Despite some lawyers' insistence to the contrary, few of the challenges that lawyers encounter are unique to the law business. Revett Eldred spent his career in the software business, managing large development projects. He's retired now, but posted the following advice in response to a question on Quora: "Why are software development task estimations regularly off by a factor of 2-3?"
Lawyers' clients ask the same question about litigation and transaction estimates. Project estimates, whether for software development, or litigation or transactions, are subject to certain rules.
This wisdom is equally applicable to sales, i.e., spending more time defining the problem will save you lots of time dealing with the consequences of your sales mistakes later.
Revett graciously granted me permission to publish his remarks here.
I started developing computer systems in 1965. Back then, it was a general rule that a problem that could be fixed for $1 during the specification phase would cost $10 to fix if not found until system design, and would cost $100 to fix if not found until implementation.
In other words, it pays to spend way more time analyzing the issue and specifying the functionality of the system than most people do. Fixing those problems is what takes extra time and blows the schedule. Even with totally different programming fundamentals and languages today, and with the widespread reuse of code, that rule still applies.
When I owned a software development company (back in the '80s and '90s) we used earned value to measure progress.
- Any measurable task had to have a deliverable associated with it.
- No task could take less than half a day nor more than five days.
In other words, if a "task" were estimated at three weeks, say, then it had to be split into smaller tasks, each with its own measurable deliverable, before a proper estimate would be believed.
Then, when the task was being implemented, it could never be a certain percentage complete; it was either done or not done--in other words, the deliverable was either delivered or not, the value of the deliverable either earned or not. I am constantly amazed that this method is still so rarely used. If nothing else, it avoids my first rule of traditional project measurement, which is that 90% of projects are 90% complete 90% of the time.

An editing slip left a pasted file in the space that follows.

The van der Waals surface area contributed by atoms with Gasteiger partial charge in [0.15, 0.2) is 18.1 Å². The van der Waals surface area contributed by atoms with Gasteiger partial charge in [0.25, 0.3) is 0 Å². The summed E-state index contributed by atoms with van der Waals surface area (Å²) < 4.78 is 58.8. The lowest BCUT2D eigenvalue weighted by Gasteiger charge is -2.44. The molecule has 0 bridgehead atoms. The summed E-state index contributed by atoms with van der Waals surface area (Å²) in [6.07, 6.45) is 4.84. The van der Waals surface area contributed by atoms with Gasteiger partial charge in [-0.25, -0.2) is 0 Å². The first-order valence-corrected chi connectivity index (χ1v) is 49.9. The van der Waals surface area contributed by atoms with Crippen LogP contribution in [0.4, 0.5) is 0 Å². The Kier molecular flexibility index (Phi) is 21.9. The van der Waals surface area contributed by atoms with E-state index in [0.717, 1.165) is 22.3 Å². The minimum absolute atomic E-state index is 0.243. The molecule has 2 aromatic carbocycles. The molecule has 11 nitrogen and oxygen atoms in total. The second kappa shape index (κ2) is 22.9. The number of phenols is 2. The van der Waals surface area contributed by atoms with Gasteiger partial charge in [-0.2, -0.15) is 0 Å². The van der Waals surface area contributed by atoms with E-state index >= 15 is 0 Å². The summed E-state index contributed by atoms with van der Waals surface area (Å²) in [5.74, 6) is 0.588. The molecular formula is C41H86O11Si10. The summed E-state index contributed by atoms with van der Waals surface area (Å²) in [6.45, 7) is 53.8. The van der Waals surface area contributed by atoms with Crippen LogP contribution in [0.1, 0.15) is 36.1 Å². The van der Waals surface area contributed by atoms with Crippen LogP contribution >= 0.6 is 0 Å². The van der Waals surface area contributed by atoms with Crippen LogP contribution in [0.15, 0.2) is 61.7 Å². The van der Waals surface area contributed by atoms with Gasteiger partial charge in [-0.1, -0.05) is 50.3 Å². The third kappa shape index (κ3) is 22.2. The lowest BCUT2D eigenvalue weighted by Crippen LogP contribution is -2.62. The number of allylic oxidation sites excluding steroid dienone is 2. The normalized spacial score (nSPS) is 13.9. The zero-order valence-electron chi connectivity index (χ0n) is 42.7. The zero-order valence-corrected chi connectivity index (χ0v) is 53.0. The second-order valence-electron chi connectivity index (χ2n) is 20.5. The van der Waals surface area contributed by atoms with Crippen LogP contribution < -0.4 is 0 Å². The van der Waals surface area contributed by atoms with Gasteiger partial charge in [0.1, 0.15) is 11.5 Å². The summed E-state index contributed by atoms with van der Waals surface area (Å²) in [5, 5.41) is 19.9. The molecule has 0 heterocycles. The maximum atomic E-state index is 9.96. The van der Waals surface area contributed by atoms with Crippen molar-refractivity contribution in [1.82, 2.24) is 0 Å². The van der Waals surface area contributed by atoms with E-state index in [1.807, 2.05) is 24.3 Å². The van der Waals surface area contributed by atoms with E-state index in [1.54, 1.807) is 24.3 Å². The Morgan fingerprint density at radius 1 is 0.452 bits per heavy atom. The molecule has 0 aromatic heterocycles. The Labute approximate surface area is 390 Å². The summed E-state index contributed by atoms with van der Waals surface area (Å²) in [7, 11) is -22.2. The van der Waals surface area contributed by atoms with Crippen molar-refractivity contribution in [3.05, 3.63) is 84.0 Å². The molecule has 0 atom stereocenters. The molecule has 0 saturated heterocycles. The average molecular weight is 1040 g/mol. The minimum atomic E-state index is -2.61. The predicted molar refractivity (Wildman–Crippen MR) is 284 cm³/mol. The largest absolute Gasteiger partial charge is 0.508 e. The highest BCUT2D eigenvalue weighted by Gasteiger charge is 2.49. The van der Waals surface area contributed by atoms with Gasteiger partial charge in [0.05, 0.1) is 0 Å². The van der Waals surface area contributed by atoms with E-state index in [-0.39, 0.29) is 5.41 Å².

Attempting to produce accurate estimates of implementation before specification and design have been completed is just wishful thinking, or at best just a bunch of guesstimates. (Managers who won't accept reality are problem #1 in the system development business.)
Two things you learn the hard way when you build a successful application development business:
- Never commit to a fixed schedule for the whole project. Commit to a fixed schedule (and price) for the specification phase, and when that is complete commit to a fixed schedule/price for the design phase, and when that is complete commit to a fixed schedule/price for the implementation phase.
- Build into your contract the world's most comprehensive change control rules and procedures, and apply them rigorously.
The usefulness of these principles for litigation or transaction pricing should be obvious. However, there's a correlated sales application, too.
Don't attempt to sell the entire case or transaction.
Instead, first sell the specification phase. This protects your prospect and you, and gives you a chance to work together on a low-risk aspect first. (It also saves you from financing the planning.) If in doing so you discover that you're not a good fit for any of a number of possible reasons, you can walk away and shake hands because the client's money hasn't been wasted. He got what he paid for: he has a good case specification that he can use to select other counsel for the rest of the project.
Remember, no sale is complete until the last dollar is collected. Without a rigorous, disciplined specification phase, matter pricing is laughably unreliable, and you're asking for big collection problems.
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